Tuesday, December 3, 2013

The Editorial Adventures of Pasternak's Masterpiece 

edited by Paolo Mancosu

A lucky find at Moe's leads Berkeley professor Paolo Mancosu on an exciting adventure in censorship and freedom in the time of the cold war. 

   I do not exaggerate when I say that Moe's has been a key element of my Berkeley experience since the time I moved here in 1995. I cannot think of another used bookstore anywhere in the world, and I have visited many of them, that compares in quality to Moe's. In addition to being a "trading zone" –namely a place where people with different languages, products and expectations interact and exchange goods and ideas – a constant renewal of the stock and fair prices keep bringing me back as a faithful customer. Of the many books I bought at Moe's, the chance encounter with one of them in particular can truly be described as a case of "serendipity". 

   About three years ago I began studying Russian again, a language I had studied in the late 1980s and early 1990s but which I had not continued to practice on account of more pressing commitments. As I often do when I start a  new project, I began buying some books in the area and this is how I stumbled, in November 2011, on a copy of Doctor Zhivago in Russian for sale at Moe's. I paid $20 for it without knowing exactly what I was buying. Once at home, I decided to check on line booksellers  just to get some information about the edition and its value on the market. I thus discovered that I had bought the first official edition of the Russian text published by the University of Michigan Press. I was stunned when I saw that some booksellers were selling it for $5000. Intrigued by the history of the book, I discovered that the first worldwide edition had come out in Italian in 1957 for the publisher Feltrinelli. It was through an agreement with Feltrinelli, who owned the copyright for Doctor Zhivago, that the University of Michigan press had published the Russian text in early 1959 (the copy I had bought!). I thus began reading more about the publication history of Doctor Zhivago and the more I read the more I wanted to know. I was puzzled by a few aspects of the publishing history and my research became more serious, eventually leading me to work in American, European, and Russian archives.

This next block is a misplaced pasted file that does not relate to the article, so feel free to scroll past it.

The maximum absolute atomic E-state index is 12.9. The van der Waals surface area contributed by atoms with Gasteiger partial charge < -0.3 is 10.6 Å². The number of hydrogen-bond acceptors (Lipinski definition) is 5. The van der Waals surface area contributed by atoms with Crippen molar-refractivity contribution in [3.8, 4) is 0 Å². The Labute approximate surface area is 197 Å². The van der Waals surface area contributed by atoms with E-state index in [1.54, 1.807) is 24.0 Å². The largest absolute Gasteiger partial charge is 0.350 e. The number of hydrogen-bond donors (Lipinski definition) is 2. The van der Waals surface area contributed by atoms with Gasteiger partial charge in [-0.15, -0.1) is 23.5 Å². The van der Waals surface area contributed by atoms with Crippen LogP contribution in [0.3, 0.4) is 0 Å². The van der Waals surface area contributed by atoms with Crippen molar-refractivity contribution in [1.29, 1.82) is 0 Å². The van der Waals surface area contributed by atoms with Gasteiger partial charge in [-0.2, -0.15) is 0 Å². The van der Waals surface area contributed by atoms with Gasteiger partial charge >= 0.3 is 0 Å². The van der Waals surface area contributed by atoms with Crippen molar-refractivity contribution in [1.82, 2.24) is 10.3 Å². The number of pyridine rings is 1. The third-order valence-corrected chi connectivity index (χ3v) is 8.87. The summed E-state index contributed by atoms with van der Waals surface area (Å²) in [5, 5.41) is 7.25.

In the course of this research, I was also given access, for the first time, to the Feltrinelli archives in Milan, which were invaluable for reconstructing what is certainly the most complex literary-political case of the twentieth century.  The publication history of Doctor Zhivago features Pasternak, Feltrinelli (one of the richest men in Italy at the time and a member of the Italian Communist Party), the Central Committee of the Communist Party of the Soviet Union, The Italian Communist Party, the KGB, the CIA, and countless other characters. All of this, and much more, is recounted in detail in my book "Inside the Zhivago Storm. The editorial adventures of Pasternak's masterpiece" (Feltrinelli, Milan, 2013), which is the outcome of that serendipitous encounter with the Russian Zhivago at Moe's. The reader of this blog, who is curious to see what the book contains, can access the the table of contents, the preface and parts of Chapter 1 here:
More information and other press materials can be accessed from the following site:

   I offer the above comments as an expression of gratitude for Moe's unique and irreplaceable role in our community.

Paolo Mancosu

Doctor Zhivago, the masterpiece that won Boris Pasternak the Nobel Prize in 
1958, had its first worldwide edition in 1957 in Italian. The events surrounding its publication, whose protagonists were Boris Pasternak and the publisher Giangiacomo Feltrinelli, undoubdtedly count as one of the most fascinating stories of the twentieth century. It is a story that saw the involvement of governments, political parties, secret services, and publishers.

In Inside the Zhivago Storm. The Editorial Adventures of Pasternak’s Masterpiece, Paolo Mancosu, Professor of Philosophy at the University of California at Berkeley, provides a riveting account of the story of the first publication of Doctor Zhivago and of the subsequent Russian editions in the West.

Exploiting with scholarly and philological rigor the untapped resources of the Feltrinelli archives in Milan as well as several other private and public archives in Europe, Russia, and the USA, Mancosu reconstructs the relationship between Pasternak and Feltrinelli, the story of the Italian publication, and the pressure exercised on Feltrinelli by the Soviets and the Italian Communist Party to stop publication of the novel in Italy and in other countries. Situating the story in the historical context of the Cold War, Mancosu describes the hidden roles of the KGB and the CIA in the vicissitudes of the publication of the novel both in Italian and in the original Russian language. The full correspondence between Boris Pasternak and Giangiacomo Feltrinelli (spanning from 1956 to 1960) is also published here for the first time in the original and in English translation.

Doctor Zhivago is a classic of world literature and the story of its publication, as it is recounted in this book, is the story of the courage and of the intellectual freedom of  a great writer and of a great publisher.

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